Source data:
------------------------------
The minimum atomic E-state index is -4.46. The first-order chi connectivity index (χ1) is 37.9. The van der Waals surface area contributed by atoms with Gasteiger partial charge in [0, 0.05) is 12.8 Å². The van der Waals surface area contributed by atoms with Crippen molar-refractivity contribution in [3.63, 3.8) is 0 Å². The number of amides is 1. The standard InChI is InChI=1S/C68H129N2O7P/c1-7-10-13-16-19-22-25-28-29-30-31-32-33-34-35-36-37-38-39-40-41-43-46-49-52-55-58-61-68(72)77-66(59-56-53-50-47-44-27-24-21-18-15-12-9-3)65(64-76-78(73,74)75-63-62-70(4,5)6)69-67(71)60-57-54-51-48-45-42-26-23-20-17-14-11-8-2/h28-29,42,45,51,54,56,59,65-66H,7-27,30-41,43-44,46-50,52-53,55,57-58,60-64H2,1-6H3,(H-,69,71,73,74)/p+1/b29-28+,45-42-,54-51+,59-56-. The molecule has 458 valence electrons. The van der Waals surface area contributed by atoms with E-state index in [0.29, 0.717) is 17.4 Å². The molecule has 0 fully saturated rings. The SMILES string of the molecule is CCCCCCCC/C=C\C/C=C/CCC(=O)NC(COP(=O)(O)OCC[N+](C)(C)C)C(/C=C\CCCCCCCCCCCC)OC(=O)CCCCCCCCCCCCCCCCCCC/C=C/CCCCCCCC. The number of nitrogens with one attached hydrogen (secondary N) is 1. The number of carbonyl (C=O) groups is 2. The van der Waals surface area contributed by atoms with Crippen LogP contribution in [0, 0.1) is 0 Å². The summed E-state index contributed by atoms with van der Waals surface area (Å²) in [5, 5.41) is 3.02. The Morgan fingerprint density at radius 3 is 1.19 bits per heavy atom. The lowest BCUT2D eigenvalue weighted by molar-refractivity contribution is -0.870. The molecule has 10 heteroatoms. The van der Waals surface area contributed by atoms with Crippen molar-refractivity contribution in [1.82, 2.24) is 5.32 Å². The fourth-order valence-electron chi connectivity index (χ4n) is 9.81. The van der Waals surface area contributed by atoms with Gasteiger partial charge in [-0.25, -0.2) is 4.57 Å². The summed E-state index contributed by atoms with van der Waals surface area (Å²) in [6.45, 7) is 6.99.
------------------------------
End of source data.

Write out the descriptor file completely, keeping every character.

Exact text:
The minimum atomic E-state index is -4.46. The first-order chi connectivity index (χ1) is 37.9. The van der Waals surface area contributed by atoms with Gasteiger partial charge in [0, 0.05) is 12.8 Å². The van der Waals surface area contributed by atoms with Crippen molar-refractivity contribution in [3.63, 3.8) is 0 Å². The number of amides is 1. The standard InChI is InChI=1S/C68H129N2O7P/c1-7-10-13-16-19-22-25-28-29-30-31-32-33-34-35-36-37-38-39-40-41-43-46-49-52-55-58-61-68(72)77-66(59-56-53-50-47-44-27-24-21-18-15-12-9-3)65(64-76-78(73,74)75-63-62-70(4,5)6)69-67(71)60-57-54-51-48-45-42-26-23-20-17-14-11-8-2/h28-29,42,45,51,54,56,59,65-66H,7-27,30-41,43-44,46-50,52-53,55,57-58,60-64H2,1-6H3,(H-,69,71,73,74)/p+1/b29-28+,45-42-,54-51+,59-56-. The molecule has 458 valence electrons. The van der Waals surface area contributed by atoms with E-state index in [0.29, 0.717) is 17.4 Å². The molecule has 0 fully saturated rings. The SMILES string of the molecule is CCCCCCCC/C=C\C/C=C/CCC(=O)NC(COP(=O)(O)OCC[N+](C)(C)C)C(/C=C\CCCCCCCCCCCC)OC(=O)CCCCCCCCCCCCCCCCCCC/C=C/CCCCCCCC. The number of nitrogens with one attached hydrogen (secondary N) is 1. The number of carbonyl (C=O) groups is 2. The van der Waals surface area contributed by atoms with Crippen LogP contribution in [0, 0.1) is 0 Å². The summed E-state index contributed by atoms with van der Waals surface area (Å²) in [5, 5.41) is 3.02. The Morgan fingerprint density at radius 3 is 1.19 bits per heavy atom. The lowest BCUT2D eigenvalue weighted by molar-refractivity contribution is -0.870. The molecule has 10 heteroatoms. The van der Waals surface area contributed by atoms with Crippen molar-refractivity contribution in [1.82, 2.24) is 5.32 Å². The fourth-order valence-electron chi connectivity index (χ4n) is 9.81. The van der Waals surface area contributed by atoms with Gasteiger partial charge in [-0.25, -0.2) is 4.57 Å². The summed E-state index contributed by atoms with van der Waals surface area (Å²) in [6.45, 7) is 6.99.